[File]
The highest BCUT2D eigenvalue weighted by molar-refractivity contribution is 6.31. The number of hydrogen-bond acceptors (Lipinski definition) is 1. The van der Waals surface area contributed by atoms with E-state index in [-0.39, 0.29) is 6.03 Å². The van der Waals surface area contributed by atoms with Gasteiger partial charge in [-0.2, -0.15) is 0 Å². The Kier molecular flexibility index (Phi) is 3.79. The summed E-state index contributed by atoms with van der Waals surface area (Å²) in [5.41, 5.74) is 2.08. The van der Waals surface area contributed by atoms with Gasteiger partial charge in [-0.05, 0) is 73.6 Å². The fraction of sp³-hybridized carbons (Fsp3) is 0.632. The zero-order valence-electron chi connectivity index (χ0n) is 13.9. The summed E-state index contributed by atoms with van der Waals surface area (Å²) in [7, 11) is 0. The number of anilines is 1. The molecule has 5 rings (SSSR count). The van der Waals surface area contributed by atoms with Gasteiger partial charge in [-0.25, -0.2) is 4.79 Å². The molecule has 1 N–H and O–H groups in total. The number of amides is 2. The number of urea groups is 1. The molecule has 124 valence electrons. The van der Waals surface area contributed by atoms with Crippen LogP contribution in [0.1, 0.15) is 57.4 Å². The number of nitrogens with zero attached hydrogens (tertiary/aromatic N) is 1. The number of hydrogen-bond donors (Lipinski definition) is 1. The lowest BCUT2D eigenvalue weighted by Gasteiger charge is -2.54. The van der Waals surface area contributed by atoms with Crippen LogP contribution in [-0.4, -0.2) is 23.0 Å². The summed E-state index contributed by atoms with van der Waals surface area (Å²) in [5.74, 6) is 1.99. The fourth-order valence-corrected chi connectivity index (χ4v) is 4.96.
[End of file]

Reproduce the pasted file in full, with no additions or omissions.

The highest BCUT2D eigenvalue weighted by molar-refractivity contribution is 6.31. The number of hydrogen-bond acceptors (Lipinski definition) is 1. The van der Waals surface area contributed by atoms with E-state index in [-0.39, 0.29) is 6.03 Å². The van der Waals surface area contributed by atoms with Gasteiger partial charge in [-0.2, -0.15) is 0 Å². The Kier molecular flexibility index (Phi) is 3.79. The summed E-state index contributed by atoms with van der Waals surface area (Å²) in [5.41, 5.74) is 2.08. The van der Waals surface area contributed by atoms with Gasteiger partial charge in [-0.05, 0) is 73.6 Å². The fraction of sp³-hybridized carbons (Fsp3) is 0.632. The zero-order valence-electron chi connectivity index (χ0n) is 13.9. The summed E-state index contributed by atoms with van der Waals surface area (Å²) in [7, 11) is 0. The number of anilines is 1. The molecule has 5 rings (SSSR count). The van der Waals surface area contributed by atoms with Gasteiger partial charge in [-0.25, -0.2) is 4.79 Å². The molecule has 1 N–H and O–H groups in total. The number of amides is 2. The number of urea groups is 1. The molecule has 124 valence electrons. The van der Waals surface area contributed by atoms with Crippen LogP contribution in [0.1, 0.15) is 57.4 Å². The number of nitrogens with zero attached hydrogens (tertiary/aromatic N) is 1. The number of hydrogen-bond donors (Lipinski definition) is 1. The lowest BCUT2D eigenvalue weighted by Gasteiger charge is -2.54. The van der Waals surface area contributed by atoms with Crippen LogP contribution in [-0.4, -0.2) is 23.0 Å². The summed E-state index contributed by atoms with van der Waals surface area (Å²) in [5.74, 6) is 1.99. The fourth-order valence-corrected chi connectivity index (χ4v) is 4.96.